The EIB provide finance and expertise for sustainable investment projects that make a strong impact on people’s lives in Europe and beyond.
The European Investment Bank (EIB) is the lending arm of the European Union. The EIB are the biggest multilateral financial institution in the world and one of the largest providers of climate finance. They help the economy, create jobs, promote equality and improve lives for EU citizens and for people in developing countries. We spoke to Vice-President of the EIB about the importance of European businesses investing in technologies to fight against climate change.
The President of the EIB has said that if Europe is to grow sustainably, then we need to work together to make our economies greener, more resilient, and fairer. How would you like to see that happen? And what role can the EIB play?
We already play a big role in financing projects that are related to making our planet greener. The original target was for at least 25% of our activities to focus on renewable energy, and every year we lend around €15-18bn to finance renewable energy projects, energy efficiency projects, and so on.
We have now proposed a change in scale so as to become the climate bank of the European Union. First, we intend to increase our lending to climate and environmental sustainability related projects from 25% to 50% by 2025. This is going to be an ambitious target and it means that we need to spend much more resources to identify the right projects, to increase the volumes, and to develop the right products. Secondly, we intend to grow sustainable finance from billions to trillions.
This means unlocking €1 trillion of investment for climate action & environmental sustainability in the critical decade 2021-2030. In addition to that, in the shorter-term, we will align all the EIB Group’s financing activities with the principles and goals of the Paris agreement by the end of 2020.
Is there enough appetite on the part of European businesses to invest in technologies which might help in the fight against climate change?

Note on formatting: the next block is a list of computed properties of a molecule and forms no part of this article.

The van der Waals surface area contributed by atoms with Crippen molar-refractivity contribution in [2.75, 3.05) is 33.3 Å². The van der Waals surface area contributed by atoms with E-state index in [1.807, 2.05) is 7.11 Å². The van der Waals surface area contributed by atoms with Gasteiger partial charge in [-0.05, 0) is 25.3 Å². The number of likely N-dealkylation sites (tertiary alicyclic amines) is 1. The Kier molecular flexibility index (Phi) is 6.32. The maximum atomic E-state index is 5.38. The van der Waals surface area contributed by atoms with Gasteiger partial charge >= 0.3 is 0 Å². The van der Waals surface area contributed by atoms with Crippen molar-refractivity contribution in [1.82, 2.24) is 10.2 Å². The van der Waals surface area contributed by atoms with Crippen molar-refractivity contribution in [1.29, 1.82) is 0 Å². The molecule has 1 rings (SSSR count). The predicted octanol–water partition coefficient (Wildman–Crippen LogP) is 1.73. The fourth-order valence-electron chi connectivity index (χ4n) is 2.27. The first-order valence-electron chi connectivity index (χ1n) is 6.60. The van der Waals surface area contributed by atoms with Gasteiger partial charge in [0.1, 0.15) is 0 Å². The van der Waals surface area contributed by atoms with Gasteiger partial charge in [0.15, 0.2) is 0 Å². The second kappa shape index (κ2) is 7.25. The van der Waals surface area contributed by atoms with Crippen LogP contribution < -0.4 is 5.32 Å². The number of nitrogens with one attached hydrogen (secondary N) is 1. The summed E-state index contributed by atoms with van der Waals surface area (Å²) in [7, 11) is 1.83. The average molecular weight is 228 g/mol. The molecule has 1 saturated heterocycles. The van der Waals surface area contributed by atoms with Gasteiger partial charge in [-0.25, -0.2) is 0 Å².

Let me take an example to explain. In the energy efficiency sector, there are interesting projects taking place in a number of countries. In France, public entities have been created at the regional level and supervised by the banking supervision authority, which aim at providing long-term and favourable lending to individual owners to support them in their housing works in energy efficiency, such as new roofs or better-isolating windows. This is the only task of these public entities.
In the regions that have developed such entities, this is a great success, as in Northern France where not only people who are not considered to have a very good credit rating have access to these loans, but a significant part, 70%, is paid back through savings in their energy bill. This type of scheme is easy to replicate in other geographical regions, and this can have a big impact on climate change. This is what we are looking at: replicability and scalability.
There are excellent firms which specialise in financing start-ups, but the private sector cannot be expected to provide all of the necessary funds for new start-ups. These companies also need public money. For instance, when you make a breakthrough in a clean energy project, you need public funding. By way of example, ten years ago we were financing small onshore wind farms in Europe, but that is less the case today because the private sector can often finance them. More recently, a few years ago, we also financed a lot of offshore windfarms.
Today, in many European countries, there are no real difficulties now in finding financing for these projects, especially in the current market conditions where liquidity is abundant. But for projects for floating wind farms, this is much more risky and complicated. This is the way it should work: as a public financier, we should give an incentive, and we cannot expect that the riskiest part of the business will be taken on by the private sector.
The financing community is changing, and it is through this that we will also see another way that more risky projects will be financed by the private sector at an earlier stage. We are seeing an increasing number of investors, such as infrastructure funds, asking to support projects which have a strategy to move forwards with greener projects, at an earlier ‘greenfield’ stage.
How is the EIB working with the European Commission here and elsewhere to de-risk activities which could address climate change?
There are numerous excellent initiatives at the European level. We have several financing programs in place that are guaranteed by funds from the European Commission. In fact, we could not do what we do and at the scale we are doing without the support of the European Commission. We are a bank and are thus constrained by capital ratios. If you don’t have an institution such as the Commission which can help to finance this, or cover part of the risks, then we cannot play our role of filling the market gaps.